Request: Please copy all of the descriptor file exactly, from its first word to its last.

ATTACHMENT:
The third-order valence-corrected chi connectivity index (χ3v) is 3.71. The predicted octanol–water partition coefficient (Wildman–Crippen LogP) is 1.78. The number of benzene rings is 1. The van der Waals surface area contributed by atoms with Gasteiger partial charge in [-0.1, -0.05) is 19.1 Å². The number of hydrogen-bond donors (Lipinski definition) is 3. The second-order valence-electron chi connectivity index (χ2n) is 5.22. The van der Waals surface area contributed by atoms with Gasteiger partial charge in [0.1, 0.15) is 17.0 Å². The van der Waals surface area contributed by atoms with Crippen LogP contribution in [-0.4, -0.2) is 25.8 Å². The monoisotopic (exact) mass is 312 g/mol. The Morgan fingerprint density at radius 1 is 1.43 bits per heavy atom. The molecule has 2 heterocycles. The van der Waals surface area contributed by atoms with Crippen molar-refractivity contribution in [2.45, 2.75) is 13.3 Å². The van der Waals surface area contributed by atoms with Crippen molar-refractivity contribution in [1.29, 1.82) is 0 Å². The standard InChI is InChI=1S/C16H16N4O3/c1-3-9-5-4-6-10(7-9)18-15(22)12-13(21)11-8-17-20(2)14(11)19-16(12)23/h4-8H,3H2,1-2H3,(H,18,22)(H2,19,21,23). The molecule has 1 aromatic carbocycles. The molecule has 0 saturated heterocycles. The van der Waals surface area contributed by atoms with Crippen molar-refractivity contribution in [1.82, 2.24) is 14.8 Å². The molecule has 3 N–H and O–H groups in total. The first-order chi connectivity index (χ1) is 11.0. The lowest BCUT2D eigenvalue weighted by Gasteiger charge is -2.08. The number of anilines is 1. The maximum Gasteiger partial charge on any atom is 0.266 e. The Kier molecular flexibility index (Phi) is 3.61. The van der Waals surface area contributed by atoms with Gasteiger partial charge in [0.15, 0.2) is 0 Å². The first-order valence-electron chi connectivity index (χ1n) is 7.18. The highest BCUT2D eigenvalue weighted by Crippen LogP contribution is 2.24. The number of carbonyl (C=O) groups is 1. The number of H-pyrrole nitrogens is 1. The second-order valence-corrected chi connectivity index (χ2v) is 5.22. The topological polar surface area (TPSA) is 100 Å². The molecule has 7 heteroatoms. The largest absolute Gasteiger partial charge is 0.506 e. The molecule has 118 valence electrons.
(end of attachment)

The third-order valence-corrected chi connectivity index (χ3v) is 3.71. The predicted octanol–water partition coefficient (Wildman–Crippen LogP) is 1.78. The number of benzene rings is 1. The van der Waals surface area contributed by atoms with Gasteiger partial charge in [-0.1, -0.05) is 19.1 Å². The number of hydrogen-bond donors (Lipinski definition) is 3. The second-order valence-electron chi connectivity index (χ2n) is 5.22. The van der Waals surface area contributed by atoms with Gasteiger partial charge in [0.1, 0.15) is 17.0 Å². The van der Waals surface area contributed by atoms with Crippen LogP contribution in [-0.4, -0.2) is 25.8 Å². The monoisotopic (exact) mass is 312 g/mol. The Morgan fingerprint density at radius 1 is 1.43 bits per heavy atom. The molecule has 2 heterocycles. The van der Waals surface area contributed by atoms with Crippen molar-refractivity contribution in [2.45, 2.75) is 13.3 Å². The van der Waals surface area contributed by atoms with Crippen molar-refractivity contribution in [1.29, 1.82) is 0 Å². The standard InChI is InChI=1S/C16H16N4O3/c1-3-9-5-4-6-10(7-9)18-15(22)12-13(21)11-8-17-20(2)14(11)19-16(12)23/h4-8H,3H2,1-2H3,(H,18,22)(H2,19,21,23). The molecule has 1 aromatic carbocycles. The molecule has 0 saturated heterocycles. The van der Waals surface area contributed by atoms with Crippen molar-refractivity contribution in [1.82, 2.24) is 14.8 Å². The molecule has 3 N–H and O–H groups in total. The first-order chi connectivity index (χ1) is 11.0. The lowest BCUT2D eigenvalue weighted by Gasteiger charge is -2.08. The number of anilines is 1. The maximum Gasteiger partial charge on any atom is 0.266 e. The Kier molecular flexibility index (Phi) is 3.61. The van der Waals surface area contributed by atoms with Gasteiger partial charge in [0.15, 0.2) is 0 Å². The first-order valence-electron chi connectivity index (χ1n) is 7.18. The highest BCUT2D eigenvalue weighted by Crippen LogP contribution is 2.24. The number of carbonyl (C=O) groups is 1. The number of H-pyrrole nitrogens is 1. The second-order valence-corrected chi connectivity index (χ2v) is 5.22. The topological polar surface area (TPSA) is 100 Å². The molecule has 7 heteroatoms. The largest absolute Gasteiger partial charge is 0.506 e. The molecule has 118 valence electrons.